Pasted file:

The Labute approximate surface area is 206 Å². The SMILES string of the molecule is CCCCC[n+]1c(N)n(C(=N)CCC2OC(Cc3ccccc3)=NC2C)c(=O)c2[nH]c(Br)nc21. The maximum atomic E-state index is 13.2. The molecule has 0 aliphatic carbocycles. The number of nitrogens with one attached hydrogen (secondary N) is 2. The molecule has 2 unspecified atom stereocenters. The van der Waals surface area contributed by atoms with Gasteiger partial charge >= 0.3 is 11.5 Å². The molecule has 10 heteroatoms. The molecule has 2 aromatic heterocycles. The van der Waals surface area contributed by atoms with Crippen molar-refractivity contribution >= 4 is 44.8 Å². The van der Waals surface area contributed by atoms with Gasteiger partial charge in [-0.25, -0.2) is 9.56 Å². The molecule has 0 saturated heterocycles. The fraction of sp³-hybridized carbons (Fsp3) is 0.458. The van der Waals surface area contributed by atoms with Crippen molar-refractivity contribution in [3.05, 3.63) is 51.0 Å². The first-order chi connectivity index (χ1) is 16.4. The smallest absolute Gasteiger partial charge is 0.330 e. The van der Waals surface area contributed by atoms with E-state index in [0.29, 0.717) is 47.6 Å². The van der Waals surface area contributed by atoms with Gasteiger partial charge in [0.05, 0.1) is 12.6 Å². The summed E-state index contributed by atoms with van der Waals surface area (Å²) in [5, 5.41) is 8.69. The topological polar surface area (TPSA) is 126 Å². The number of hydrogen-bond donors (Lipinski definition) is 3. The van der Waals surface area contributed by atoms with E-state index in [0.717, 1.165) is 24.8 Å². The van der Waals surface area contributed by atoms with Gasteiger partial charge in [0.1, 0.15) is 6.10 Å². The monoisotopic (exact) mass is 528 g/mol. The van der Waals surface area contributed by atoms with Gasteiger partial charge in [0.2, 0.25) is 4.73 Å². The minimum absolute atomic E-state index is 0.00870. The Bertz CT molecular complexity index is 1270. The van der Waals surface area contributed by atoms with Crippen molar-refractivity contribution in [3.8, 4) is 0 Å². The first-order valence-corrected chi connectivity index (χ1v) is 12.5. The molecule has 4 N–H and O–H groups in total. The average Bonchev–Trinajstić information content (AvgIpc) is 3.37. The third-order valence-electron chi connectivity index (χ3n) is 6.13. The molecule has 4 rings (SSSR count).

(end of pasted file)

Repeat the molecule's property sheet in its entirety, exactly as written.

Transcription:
The Labute approximate surface area is 206 Å². The SMILES string of the molecule is CCCCC[n+]1c(N)n(C(=N)CCC2OC(Cc3ccccc3)=NC2C)c(=O)c2[nH]c(Br)nc21. The maximum atomic E-state index is 13.2. The molecule has 0 aliphatic carbocycles. The number of nitrogens with one attached hydrogen (secondary N) is 2. The molecule has 2 unspecified atom stereocenters. The van der Waals surface area contributed by atoms with Gasteiger partial charge >= 0.3 is 11.5 Å². The molecule has 10 heteroatoms. The molecule has 2 aromatic heterocycles. The van der Waals surface area contributed by atoms with Crippen molar-refractivity contribution >= 4 is 44.8 Å². The van der Waals surface area contributed by atoms with Gasteiger partial charge in [-0.25, -0.2) is 9.56 Å². The molecule has 0 saturated heterocycles. The fraction of sp³-hybridized carbons (Fsp3) is 0.458. The van der Waals surface area contributed by atoms with Crippen molar-refractivity contribution in [3.05, 3.63) is 51.0 Å². The first-order chi connectivity index (χ1) is 16.4. The smallest absolute Gasteiger partial charge is 0.330 e. The van der Waals surface area contributed by atoms with E-state index in [0.29, 0.717) is 47.6 Å². The van der Waals surface area contributed by atoms with Gasteiger partial charge in [0.05, 0.1) is 12.6 Å². The summed E-state index contributed by atoms with van der Waals surface area (Å²) in [5, 5.41) is 8.69. The topological polar surface area (TPSA) is 126 Å². The number of hydrogen-bond donors (Lipinski definition) is 3. The van der Waals surface area contributed by atoms with E-state index in [0.717, 1.165) is 24.8 Å². The van der Waals surface area contributed by atoms with Gasteiger partial charge in [0.1, 0.15) is 6.10 Å². The monoisotopic (exact) mass is 528 g/mol. The van der Waals surface area contributed by atoms with Gasteiger partial charge in [0.2, 0.25) is 4.73 Å². The minimum absolute atomic E-state index is 0.00870. The Bertz CT molecular complexity index is 1270. The van der Waals surface area contributed by atoms with Crippen molar-refractivity contribution in [3.8, 4) is 0 Å². The first-order valence-corrected chi connectivity index (χ1v) is 12.5. The molecule has 4 N–H and O–H groups in total. The average Bonchev–Trinajstić information content (AvgIpc) is 3.37. The third-order valence-electron chi connectivity index (χ3n) is 6.13. The molecule has 4 rings (SSSR count).